Popular gaming marketplace Steam is ready to be the third major desktop application store, next to Apple’s App Store and Microsoft’s upcoming Windows 8 store. Valve, the parent company of Steam, announced in a press release this afternoon the arrival of new non-gaming software on its store that will launch Sept. 5. It is a certain step away from its years of focusing on just gaming. Steam will offer apps ranging from “creativity to productivity,” and they will be organized into categories, as shown off in a leaked screenshot above of Steam’s iOS app from June. Steam will also include its Steamworks feature in the store. It allows for automatic updating of apps and the ability to save data to the Steam Cloud. [Joystiq]

Steam initially launched in September 2003 as a market to distribute games and a community for gamers to play. As of this month, over 1,500 games are available with over 54 million active users across the network. Steam launched for OS X in March 2010.

Developers looking to have their software available on Steam can now submit it for the September 5 launch through the Steam website. Is anyone excited?

Aug 8, 2012 — Valve, creators of best-selling game franchises (such as Counter-Strike, Half-Life, Left 4 Dead, Portal, and Team Fortress) and leading technologies (such as Steam and Source), today announced the first set of Software titles are heading to Steam, marking a major expansion to the platform most commonly known as a leading destination for PC and Mac games.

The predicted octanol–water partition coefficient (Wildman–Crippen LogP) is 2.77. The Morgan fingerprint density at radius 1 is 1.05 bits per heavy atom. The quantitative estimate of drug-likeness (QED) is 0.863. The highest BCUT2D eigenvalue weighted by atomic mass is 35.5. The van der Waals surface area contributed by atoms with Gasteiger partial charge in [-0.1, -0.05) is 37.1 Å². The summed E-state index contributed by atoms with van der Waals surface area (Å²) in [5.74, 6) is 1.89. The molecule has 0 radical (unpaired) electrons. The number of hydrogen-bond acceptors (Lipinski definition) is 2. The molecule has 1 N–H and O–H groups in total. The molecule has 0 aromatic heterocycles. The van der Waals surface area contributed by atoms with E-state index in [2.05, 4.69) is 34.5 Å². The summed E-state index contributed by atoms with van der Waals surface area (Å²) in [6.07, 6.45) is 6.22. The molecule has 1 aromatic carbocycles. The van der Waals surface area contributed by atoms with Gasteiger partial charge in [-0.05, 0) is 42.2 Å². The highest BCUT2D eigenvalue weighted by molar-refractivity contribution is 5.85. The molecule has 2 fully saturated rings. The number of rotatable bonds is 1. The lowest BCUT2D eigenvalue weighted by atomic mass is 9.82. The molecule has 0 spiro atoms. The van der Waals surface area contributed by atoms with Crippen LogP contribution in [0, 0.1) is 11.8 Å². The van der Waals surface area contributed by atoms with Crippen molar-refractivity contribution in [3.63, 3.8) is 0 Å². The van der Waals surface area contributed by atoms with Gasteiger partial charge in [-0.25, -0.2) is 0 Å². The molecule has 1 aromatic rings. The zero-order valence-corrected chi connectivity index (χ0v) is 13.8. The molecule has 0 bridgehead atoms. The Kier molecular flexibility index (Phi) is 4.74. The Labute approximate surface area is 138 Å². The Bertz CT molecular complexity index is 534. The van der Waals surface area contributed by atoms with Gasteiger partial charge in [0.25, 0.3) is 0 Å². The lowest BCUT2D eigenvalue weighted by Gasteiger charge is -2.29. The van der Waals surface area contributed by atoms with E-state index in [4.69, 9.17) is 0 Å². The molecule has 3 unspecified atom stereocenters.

The Software titles coming to Steam range from creativity to productivity. Many of the launch titles will take advantage of popular Steamworks features, such as easy installation, automatic updating, and the ability to save your work to your personal Steam Cloud space so your files may travel with you.

More Software titles will be added in an ongoing fashion following the September 5th launch, and developers will be welcome to submit Software titles via Steam Greenlight.

“The 40 million gamers frequenting Steam are interested in more than playing games,” said Mark Richardson at Valve. “They have told us they would like to have more of their software on Steam, so this expansion is in response to those customer requests.”

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